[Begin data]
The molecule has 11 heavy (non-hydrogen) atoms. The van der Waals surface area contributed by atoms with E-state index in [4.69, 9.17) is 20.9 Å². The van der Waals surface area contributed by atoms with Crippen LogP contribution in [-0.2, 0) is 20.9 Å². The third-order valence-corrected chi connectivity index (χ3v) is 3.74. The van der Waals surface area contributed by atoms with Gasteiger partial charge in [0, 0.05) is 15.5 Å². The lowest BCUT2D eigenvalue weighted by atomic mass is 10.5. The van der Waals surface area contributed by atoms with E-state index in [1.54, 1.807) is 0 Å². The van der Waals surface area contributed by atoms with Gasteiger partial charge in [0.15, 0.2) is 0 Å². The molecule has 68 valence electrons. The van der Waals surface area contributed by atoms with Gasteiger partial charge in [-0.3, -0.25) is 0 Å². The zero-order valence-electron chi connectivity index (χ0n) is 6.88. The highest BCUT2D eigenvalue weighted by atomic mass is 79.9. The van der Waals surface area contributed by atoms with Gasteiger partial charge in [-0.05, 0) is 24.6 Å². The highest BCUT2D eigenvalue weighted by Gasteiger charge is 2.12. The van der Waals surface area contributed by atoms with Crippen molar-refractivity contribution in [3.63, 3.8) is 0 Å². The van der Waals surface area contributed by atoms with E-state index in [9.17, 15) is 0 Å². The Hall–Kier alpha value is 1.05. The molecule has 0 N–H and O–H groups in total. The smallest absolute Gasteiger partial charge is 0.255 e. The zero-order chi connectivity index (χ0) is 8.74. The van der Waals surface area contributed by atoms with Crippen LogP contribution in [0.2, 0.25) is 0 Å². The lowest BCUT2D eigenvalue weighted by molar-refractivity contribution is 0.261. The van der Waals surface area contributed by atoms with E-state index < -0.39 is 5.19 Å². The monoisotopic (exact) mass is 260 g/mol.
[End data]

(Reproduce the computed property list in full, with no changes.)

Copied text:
The molecule has 11 heavy (non-hydrogen) atoms. The van der Waals surface area contributed by atoms with E-state index in [4.69, 9.17) is 20.9 Å². The van der Waals surface area contributed by atoms with Crippen LogP contribution in [-0.2, 0) is 20.9 Å². The third-order valence-corrected chi connectivity index (χ3v) is 3.74. The van der Waals surface area contributed by atoms with Gasteiger partial charge in [0, 0.05) is 15.5 Å². The lowest BCUT2D eigenvalue weighted by atomic mass is 10.5. The van der Waals surface area contributed by atoms with E-state index in [1.54, 1.807) is 0 Å². The van der Waals surface area contributed by atoms with Gasteiger partial charge in [0.15, 0.2) is 0 Å². The molecule has 68 valence electrons. The van der Waals surface area contributed by atoms with Gasteiger partial charge in [-0.3, -0.25) is 0 Å². The zero-order valence-electron chi connectivity index (χ0n) is 6.88. The highest BCUT2D eigenvalue weighted by atomic mass is 79.9. The van der Waals surface area contributed by atoms with Gasteiger partial charge in [-0.05, 0) is 24.6 Å². The highest BCUT2D eigenvalue weighted by Gasteiger charge is 2.12. The van der Waals surface area contributed by atoms with Crippen molar-refractivity contribution in [3.63, 3.8) is 0 Å². The van der Waals surface area contributed by atoms with E-state index in [9.17, 15) is 0 Å². The Hall–Kier alpha value is 1.05. The molecule has 0 N–H and O–H groups in total. The smallest absolute Gasteiger partial charge is 0.255 e. The zero-order chi connectivity index (χ0) is 8.74. The van der Waals surface area contributed by atoms with Crippen LogP contribution in [0.2, 0.25) is 0 Å². The lowest BCUT2D eigenvalue weighted by molar-refractivity contribution is 0.261. The van der Waals surface area contributed by atoms with E-state index < -0.39 is 5.19 Å². The monoisotopic (exact) mass is 260 g/mol.